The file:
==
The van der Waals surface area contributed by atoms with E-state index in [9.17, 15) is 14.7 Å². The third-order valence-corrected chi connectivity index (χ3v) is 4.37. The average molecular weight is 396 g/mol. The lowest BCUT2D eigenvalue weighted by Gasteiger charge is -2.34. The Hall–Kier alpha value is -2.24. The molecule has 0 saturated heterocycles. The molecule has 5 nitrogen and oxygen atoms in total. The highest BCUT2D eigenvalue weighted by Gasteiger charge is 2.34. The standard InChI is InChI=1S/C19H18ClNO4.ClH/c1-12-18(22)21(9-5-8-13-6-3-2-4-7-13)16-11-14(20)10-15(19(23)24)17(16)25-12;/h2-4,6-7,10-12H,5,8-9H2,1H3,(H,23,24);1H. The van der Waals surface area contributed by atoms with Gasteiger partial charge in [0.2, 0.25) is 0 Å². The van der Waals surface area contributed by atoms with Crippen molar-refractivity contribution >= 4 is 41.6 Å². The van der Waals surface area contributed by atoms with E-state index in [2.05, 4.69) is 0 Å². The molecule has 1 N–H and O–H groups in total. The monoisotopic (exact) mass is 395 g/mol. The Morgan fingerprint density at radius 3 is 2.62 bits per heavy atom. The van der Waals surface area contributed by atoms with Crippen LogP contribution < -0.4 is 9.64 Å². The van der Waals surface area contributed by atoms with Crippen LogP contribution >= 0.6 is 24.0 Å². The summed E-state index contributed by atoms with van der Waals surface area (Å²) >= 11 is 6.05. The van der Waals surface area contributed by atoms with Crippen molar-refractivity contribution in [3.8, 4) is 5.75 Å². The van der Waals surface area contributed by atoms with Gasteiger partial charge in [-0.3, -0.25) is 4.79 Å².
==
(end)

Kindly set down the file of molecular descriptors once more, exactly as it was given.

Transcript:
The van der Waals surface area contributed by atoms with E-state index in [9.17, 15) is 14.7 Å². The third-order valence-corrected chi connectivity index (χ3v) is 4.37. The average molecular weight is 396 g/mol. The lowest BCUT2D eigenvalue weighted by Gasteiger charge is -2.34. The Hall–Kier alpha value is -2.24. The molecule has 0 saturated heterocycles. The molecule has 5 nitrogen and oxygen atoms in total. The highest BCUT2D eigenvalue weighted by Gasteiger charge is 2.34. The standard InChI is InChI=1S/C19H18ClNO4.ClH/c1-12-18(22)21(9-5-8-13-6-3-2-4-7-13)16-11-14(20)10-15(19(23)24)17(16)25-12;/h2-4,6-7,10-12H,5,8-9H2,1H3,(H,23,24);1H. The van der Waals surface area contributed by atoms with Gasteiger partial charge in [0.2, 0.25) is 0 Å². The van der Waals surface area contributed by atoms with Crippen molar-refractivity contribution >= 4 is 41.6 Å². The van der Waals surface area contributed by atoms with E-state index in [2.05, 4.69) is 0 Å². The molecule has 1 N–H and O–H groups in total. The monoisotopic (exact) mass is 395 g/mol. The Morgan fingerprint density at radius 3 is 2.62 bits per heavy atom. The van der Waals surface area contributed by atoms with Crippen LogP contribution < -0.4 is 9.64 Å². The van der Waals surface area contributed by atoms with Crippen LogP contribution >= 0.6 is 24.0 Å². The summed E-state index contributed by atoms with van der Waals surface area (Å²) >= 11 is 6.05. The van der Waals surface area contributed by atoms with Crippen molar-refractivity contribution in [3.8, 4) is 5.75 Å². The van der Waals surface area contributed by atoms with Gasteiger partial charge in [-0.3, -0.25) is 4.79 Å².